I tell people again and again and again that I know what I know not because of anything U.C. Berkeley [University of California Berkeley] taught me, but because I learned what I learned in the Nation of Islam. I learned it from the sisters, who learned it, basically, from Elijah Muhammad—and it worked! It changed a people who, just like my Indian people, had a terrible diet. Still a lot of work needs to be done in the African American community, but Elijah Muhammad was successful in alerting, millions probably, of African American people about pork and leading a healthier life.
—Diane Williams, MPH, Native American social worker
“Whiting H & G,” “Hereafter,” and “Fruitman” (songs from their album Light of Worlds) are meant to reflect a message of unity and seriousness from the Honorable Elijah Muhammad.
—Robert 9X Bell, founding member of Kool & The Gang
The Hereafter means Freedom, Justice and Equality and I never knew anything about that until I started following the Messenger. When we first accepted Islam in Jersey City, N.J., the rest of the band was against it. They even tried everything to stop us from coming in. But now Islam is attracting them.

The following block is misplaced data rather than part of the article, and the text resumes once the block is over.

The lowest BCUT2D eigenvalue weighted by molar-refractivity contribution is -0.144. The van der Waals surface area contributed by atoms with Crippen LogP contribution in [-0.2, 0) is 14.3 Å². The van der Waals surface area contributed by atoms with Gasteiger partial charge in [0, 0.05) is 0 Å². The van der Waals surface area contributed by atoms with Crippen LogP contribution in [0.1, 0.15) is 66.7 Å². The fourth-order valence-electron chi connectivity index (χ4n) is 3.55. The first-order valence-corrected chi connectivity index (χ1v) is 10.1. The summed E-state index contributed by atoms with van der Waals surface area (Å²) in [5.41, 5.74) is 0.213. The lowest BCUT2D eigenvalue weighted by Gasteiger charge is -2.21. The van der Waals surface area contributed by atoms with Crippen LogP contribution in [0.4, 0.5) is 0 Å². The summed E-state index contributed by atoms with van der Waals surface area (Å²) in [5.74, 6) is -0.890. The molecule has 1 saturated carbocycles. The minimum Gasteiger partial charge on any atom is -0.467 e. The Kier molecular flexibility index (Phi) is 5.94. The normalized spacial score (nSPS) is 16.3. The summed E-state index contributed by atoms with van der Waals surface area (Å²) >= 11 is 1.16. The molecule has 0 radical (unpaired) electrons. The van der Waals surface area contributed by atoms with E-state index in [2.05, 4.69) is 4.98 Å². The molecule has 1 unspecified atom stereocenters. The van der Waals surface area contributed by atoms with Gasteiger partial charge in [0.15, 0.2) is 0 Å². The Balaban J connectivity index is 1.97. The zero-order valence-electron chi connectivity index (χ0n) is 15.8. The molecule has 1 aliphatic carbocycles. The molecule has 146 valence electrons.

—Ronald 6X Bell, founding member of Kool & The Gang
Once I heard the teachings of the Honorable Elijah Muhammad; that really touched me. It was something I could relate to and made me do better. Once you have heard the teachings (of the Nation of Islam) and know the knowledge, there is no turning back.
—Larry Johnson, NBA basketball star
I could go on and on. But this is just a small introduction to the magnificent man who is at the root of the great boxing champion and activist Muhammad Ali. Ali loved the most Honorable Elijah Muhammad for what he did for him in his life and trajectory that propelled him onto the world stage.
Now if that list does not drive home the importance of the Most Honorable Elijah Muhammad on the life and success of Muhammad Ali, let’s consider some of Ali’s own glowing words about his beloved teacher.
From Thomas Hauser’s book Muhammad Ali: His Life and Times: